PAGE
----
- You could not have previously refinanced under HARP. You will not qualify for HARP if you have poor credit, minimal or no equity in the property, have previously utilized the HARP program and have a loan that was not owned or guaranteed by Fannie Mae or Freddie Mac.
For the aforementioned reasons, the applicability of HARP is somewhat limited. However, for the select group that meet the requirements, it can provide a valuable option.
Fannie Mae Flex Modification Program
Fannie Mae has combined the features of the HAMP along with standard modification streamlined modification into the Fannie Mae Flex Modification Program offering servicers an easier, flexible way by offering more borrowers a streamline approach to qualifying for loan modification. In this instance, if successful, the lender agrees to change the borrower’s loan term, which lowers the monthly payment to a more affordable amount. In essence, flex modification is supposed to reduce an eligible borrower’s mortgage payment by up to 20%. This is accomplished by the servicer either capitalizing any overdue amounts, lowering the interest rate, extending the term of the loan, or in some instances, forbearing some of the principal amount. In order to be considered under the Fannie Mae Flex Modification your loan must be owned by Fannie Mae or Freddie Mac, must be a conventional first mortgage and you must have taken out the mortgage at least 12 months before being evaluated. Since being implemented, there has been considerable concerns over implementation and eligibility. Furthermore, many borrowers are unsure whether Fannie Mae or Freddie Mac are actually the owners of their loan.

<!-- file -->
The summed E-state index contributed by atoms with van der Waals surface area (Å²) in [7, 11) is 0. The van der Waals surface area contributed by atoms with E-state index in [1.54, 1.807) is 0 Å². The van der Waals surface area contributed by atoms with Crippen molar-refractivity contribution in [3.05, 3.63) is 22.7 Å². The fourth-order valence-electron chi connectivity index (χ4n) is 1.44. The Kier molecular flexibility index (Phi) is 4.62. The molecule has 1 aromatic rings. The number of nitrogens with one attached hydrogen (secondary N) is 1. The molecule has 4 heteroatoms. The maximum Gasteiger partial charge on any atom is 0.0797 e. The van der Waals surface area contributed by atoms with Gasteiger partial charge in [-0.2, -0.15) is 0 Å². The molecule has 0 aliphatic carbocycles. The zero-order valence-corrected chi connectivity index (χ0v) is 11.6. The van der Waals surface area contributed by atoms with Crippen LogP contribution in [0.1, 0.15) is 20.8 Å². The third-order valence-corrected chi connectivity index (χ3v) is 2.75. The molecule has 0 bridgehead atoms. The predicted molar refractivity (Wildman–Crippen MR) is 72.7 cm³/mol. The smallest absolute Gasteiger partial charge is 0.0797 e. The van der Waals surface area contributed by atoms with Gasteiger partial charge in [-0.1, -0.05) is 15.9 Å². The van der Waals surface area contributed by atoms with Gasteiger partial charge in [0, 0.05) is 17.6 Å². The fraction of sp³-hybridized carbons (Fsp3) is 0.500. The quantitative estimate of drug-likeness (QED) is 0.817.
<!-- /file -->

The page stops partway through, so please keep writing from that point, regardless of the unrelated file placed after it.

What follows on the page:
What Loan Modification Program Should I Choose?
One of the significant advantages of HAMP was that borrowers who fit the eligibility requirements were required to be evaluated for it. This cast a wide net and gave many borrowers immediate access. Currently, there is no such program that offers a guaranteed evaluation process. However, if your home is facing foreclosure or is either in pre or post-foreclosure, it is wise to consider all of the aforementioned options including in-house modifications. In fact, some borrowers have found that in-house modifications have offered greater relief than was available in any of the government programs. Most importantly, if you do pursue any of these options, it is important that you are persistent and organized in providing requested paperwork, as it is estimated that over 80% of the loans that are not modified fail because of improper document submission.
Pennsylvania Mortgage Foreclosure Lawyers Offering Free Consultations
If you are facing foreclosure on a home in Pennsylvania, do not go through it alone. Our experienced bankruptcy attorneys at Young, Marr & Associates can help guide you and your loved ones through the process and help to find solutions that work for you. Call today for a free consultation at (215) 701-6519.
☑ Been paying credit card balances that seem to never go down?
☑ Lost your job and are now having trouble keeping up?
☑ Attempted to work out a payment arrangement to no avail?
☑ Been notified of a mortgage foreclosure action?
☑ Been denied for a mortgage or other line of credit?
If the answer to any of these questions is “yes” then bankruptcy may be an option that you should consider.